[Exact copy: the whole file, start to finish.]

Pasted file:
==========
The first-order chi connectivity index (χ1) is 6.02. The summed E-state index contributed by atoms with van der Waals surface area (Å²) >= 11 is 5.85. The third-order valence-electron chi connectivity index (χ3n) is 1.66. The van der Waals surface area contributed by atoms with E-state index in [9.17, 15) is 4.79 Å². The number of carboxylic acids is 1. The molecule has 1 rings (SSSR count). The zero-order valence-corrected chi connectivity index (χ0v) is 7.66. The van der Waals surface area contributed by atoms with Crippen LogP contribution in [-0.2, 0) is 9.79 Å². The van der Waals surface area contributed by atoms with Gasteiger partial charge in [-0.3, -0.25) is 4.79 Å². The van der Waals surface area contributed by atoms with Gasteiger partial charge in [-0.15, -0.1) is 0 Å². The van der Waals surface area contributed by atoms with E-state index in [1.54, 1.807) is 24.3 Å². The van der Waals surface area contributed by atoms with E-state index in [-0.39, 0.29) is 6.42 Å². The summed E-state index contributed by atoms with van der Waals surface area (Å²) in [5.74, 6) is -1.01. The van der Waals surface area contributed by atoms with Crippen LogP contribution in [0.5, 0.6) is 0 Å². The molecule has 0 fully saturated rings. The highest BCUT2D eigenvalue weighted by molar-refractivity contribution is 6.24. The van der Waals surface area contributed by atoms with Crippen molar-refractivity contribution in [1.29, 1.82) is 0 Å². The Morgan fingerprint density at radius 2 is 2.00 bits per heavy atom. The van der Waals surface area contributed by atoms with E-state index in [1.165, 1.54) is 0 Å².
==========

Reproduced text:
The first-order chi connectivity index (χ1) is 6.02. The summed E-state index contributed by atoms with van der Waals surface area (Å²) >= 11 is 5.85. The third-order valence-electron chi connectivity index (χ3n) is 1.66. The van der Waals surface area contributed by atoms with E-state index in [9.17, 15) is 4.79 Å². The number of carboxylic acids is 1. The molecule has 1 rings (SSSR count). The zero-order valence-corrected chi connectivity index (χ0v) is 7.66. The van der Waals surface area contributed by atoms with Crippen LogP contribution in [-0.2, 0) is 9.79 Å². The van der Waals surface area contributed by atoms with Gasteiger partial charge in [-0.3, -0.25) is 4.79 Å². The van der Waals surface area contributed by atoms with Gasteiger partial charge in [-0.15, -0.1) is 0 Å². The van der Waals surface area contributed by atoms with E-state index in [1.54, 1.807) is 24.3 Å². The van der Waals surface area contributed by atoms with E-state index in [-0.39, 0.29) is 6.42 Å². The summed E-state index contributed by atoms with van der Waals surface area (Å²) in [5.74, 6) is -1.01. The van der Waals surface area contributed by atoms with Crippen LogP contribution in [0.5, 0.6) is 0 Å². The molecule has 0 fully saturated rings. The highest BCUT2D eigenvalue weighted by molar-refractivity contribution is 6.24. The van der Waals surface area contributed by atoms with Crippen molar-refractivity contribution in [1.29, 1.82) is 0 Å². The Morgan fingerprint density at radius 2 is 2.00 bits per heavy atom. The van der Waals surface area contributed by atoms with E-state index in [1.165, 1.54) is 0 Å².